Some crash diets reduce water intake as well, thereby causing dehydration and extreme exhaustion. People who regularly follow crash diets may develop eating disorders like anorexia and bulimia, or become anemic. High protein and concentrated fruit juice diets may trigger gout as well, which is a very painful form of arthritis. Restrictive diets keep our energy levels low throughout the day and deteriorate our skin health; people on crash diets often experience pale, dry, and itchy skin. Precisely, the only point in favor of crash diets is that they are a quick fix for losing weight; and we all know that quick fixes are poor solutions.


If you want to lose weight effectively and maintain good health, it is best to avoid all sorts of shortcut diets. Do not reduce your daily food intake below a thousand calories, and focus on consuming a balanced diet. Incorporate exercise in your daily routine to improve your metabolic rate and remain energized all day. Losing weight this way might take a little longer, but maintaining fitness shall be a lot easier.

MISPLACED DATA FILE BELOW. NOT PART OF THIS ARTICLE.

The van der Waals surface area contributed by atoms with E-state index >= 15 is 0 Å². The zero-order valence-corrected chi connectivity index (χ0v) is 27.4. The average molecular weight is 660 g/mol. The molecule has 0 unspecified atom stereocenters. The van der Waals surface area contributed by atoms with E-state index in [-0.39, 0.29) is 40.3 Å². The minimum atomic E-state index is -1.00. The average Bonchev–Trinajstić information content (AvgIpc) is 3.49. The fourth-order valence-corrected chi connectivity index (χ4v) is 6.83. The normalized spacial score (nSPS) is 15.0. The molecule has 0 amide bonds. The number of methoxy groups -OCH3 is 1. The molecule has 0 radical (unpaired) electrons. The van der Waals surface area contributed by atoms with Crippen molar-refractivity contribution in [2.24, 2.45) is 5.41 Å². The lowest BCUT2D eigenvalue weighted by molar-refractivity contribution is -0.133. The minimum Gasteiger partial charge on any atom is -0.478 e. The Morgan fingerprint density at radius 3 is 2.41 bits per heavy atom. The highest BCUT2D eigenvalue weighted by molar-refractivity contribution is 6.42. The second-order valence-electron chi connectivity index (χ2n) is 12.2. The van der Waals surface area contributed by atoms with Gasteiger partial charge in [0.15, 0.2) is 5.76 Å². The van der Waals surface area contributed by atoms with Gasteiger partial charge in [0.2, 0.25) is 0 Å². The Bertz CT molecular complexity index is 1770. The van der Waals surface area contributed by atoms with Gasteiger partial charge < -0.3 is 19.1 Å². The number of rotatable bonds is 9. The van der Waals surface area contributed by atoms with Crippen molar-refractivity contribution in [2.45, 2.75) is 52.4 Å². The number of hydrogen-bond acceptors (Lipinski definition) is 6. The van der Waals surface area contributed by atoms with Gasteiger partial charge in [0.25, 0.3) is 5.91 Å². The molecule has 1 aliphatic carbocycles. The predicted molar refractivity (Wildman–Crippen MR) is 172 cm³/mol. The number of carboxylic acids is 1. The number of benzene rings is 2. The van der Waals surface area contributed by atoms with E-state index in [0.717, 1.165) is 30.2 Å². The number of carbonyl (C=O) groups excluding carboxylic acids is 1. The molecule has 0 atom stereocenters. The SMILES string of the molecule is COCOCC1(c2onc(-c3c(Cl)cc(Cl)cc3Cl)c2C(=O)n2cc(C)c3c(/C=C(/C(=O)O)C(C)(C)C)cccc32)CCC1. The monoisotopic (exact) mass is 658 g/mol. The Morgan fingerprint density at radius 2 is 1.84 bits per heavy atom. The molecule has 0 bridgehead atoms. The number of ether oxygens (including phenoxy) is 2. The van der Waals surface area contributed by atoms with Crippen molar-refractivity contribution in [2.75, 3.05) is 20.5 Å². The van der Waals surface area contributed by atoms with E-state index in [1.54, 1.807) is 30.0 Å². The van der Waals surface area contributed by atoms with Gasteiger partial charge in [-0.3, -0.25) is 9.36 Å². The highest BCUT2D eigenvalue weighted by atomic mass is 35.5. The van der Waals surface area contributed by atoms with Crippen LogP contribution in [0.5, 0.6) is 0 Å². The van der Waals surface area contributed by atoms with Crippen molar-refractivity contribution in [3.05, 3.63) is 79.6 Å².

Author Bio

John Adams is a lifestyle blogger who concentrates on health, fitness, and self-development. He encourages readers to fight their fears and overcome obstacles holding them back. He believes that every person can improve the quality of his/her life by incorporating positivity and determination. He loves to share his insight on life experiences, and contributes on various online platforms in the same niche.